Predictable, Preventable and Deadly: Storm-Related Carbon Monoxide Poisoning in 200 Words

emergency preparedness, hurricane, rain

With Hurricane Florence bearing down on North and South Carolina today, we at Children’s Hospital of Philadelphia (CHOP)’s Poison Control Center (PCC) are saddened to think of an additional threat that doesn’t make the news as much as wind and flood damage: the epidemic of storm-related carbon monoxide poisoning.

When homeowners are left without electric power for prolonged periods due to inclement weather, they often resort to using portable, gasoline–powered generators too close to, or even within, their homes. While this practice may seem harmless to families in an emergency, it has actually resulted in hundreds of deaths and injuries per year in the U.S., and is especially problematic for families with young children.

Most portable generators on the market today emit large quantities of carbon monoxide, estimated to be equivalent to that of hundreds of idling late model cars. Considering the lasting harm that can come from carbon monoxide exposure, the amount that is dispersed from these models of generators particularly concerns me. Very recently, low-emission models have become available, but few families have switched to these options.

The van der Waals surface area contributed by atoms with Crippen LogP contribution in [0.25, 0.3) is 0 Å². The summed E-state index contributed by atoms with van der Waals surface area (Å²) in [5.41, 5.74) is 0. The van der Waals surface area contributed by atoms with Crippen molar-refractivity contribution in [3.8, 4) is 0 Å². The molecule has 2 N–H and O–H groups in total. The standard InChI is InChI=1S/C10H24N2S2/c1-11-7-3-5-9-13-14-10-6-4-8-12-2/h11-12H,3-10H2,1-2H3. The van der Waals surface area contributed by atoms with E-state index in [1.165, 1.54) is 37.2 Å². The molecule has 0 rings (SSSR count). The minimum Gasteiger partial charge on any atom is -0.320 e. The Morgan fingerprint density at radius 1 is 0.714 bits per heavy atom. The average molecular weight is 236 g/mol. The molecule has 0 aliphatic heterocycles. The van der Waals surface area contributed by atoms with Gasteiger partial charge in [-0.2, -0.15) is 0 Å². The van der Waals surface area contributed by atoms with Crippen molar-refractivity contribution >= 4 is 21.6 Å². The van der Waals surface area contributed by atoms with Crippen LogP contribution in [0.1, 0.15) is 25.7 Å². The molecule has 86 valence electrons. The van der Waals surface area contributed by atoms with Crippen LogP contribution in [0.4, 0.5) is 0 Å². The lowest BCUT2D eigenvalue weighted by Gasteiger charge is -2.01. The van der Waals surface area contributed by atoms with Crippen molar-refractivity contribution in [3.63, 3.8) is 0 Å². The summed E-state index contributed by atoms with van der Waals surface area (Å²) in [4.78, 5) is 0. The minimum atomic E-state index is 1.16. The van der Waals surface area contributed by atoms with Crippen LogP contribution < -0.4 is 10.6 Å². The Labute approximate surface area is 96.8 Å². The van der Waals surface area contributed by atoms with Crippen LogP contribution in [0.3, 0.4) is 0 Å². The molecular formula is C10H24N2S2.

Providers, policymakers and families can all play a role in protecting children from carbon monoxide poisoning. Providers can talk with parents about having working carbon monoxide detectors in every home and never placing generators in basements, garages or even within 25 feet of the home. Ultimately, better regulations that restrict the manufacturing and sales of generators with high carbon monoxide emission is needed. For more information, you can visit PCC’s website and read a recent editorial by CHOP-affiliated and other authors in the American Journal of Public Health.


Fred M. Henretig, MD, FAAP, FACMT, is a senior toxicologist with the Section of Clinical Toxicology and a medical toxicologist in the Poison Control Center at Children's Hospital of Philadelphia.

This post is part of our “____ in 200 Words” series. In this series, we tackle issues related to children’s health policy and explain and connect you to resources to help understand them further, all in 200 words. If you have any suggestions for a topic in this series, please send a note to PolicyLab’s Strategy & Communications Manager Lauren Walens.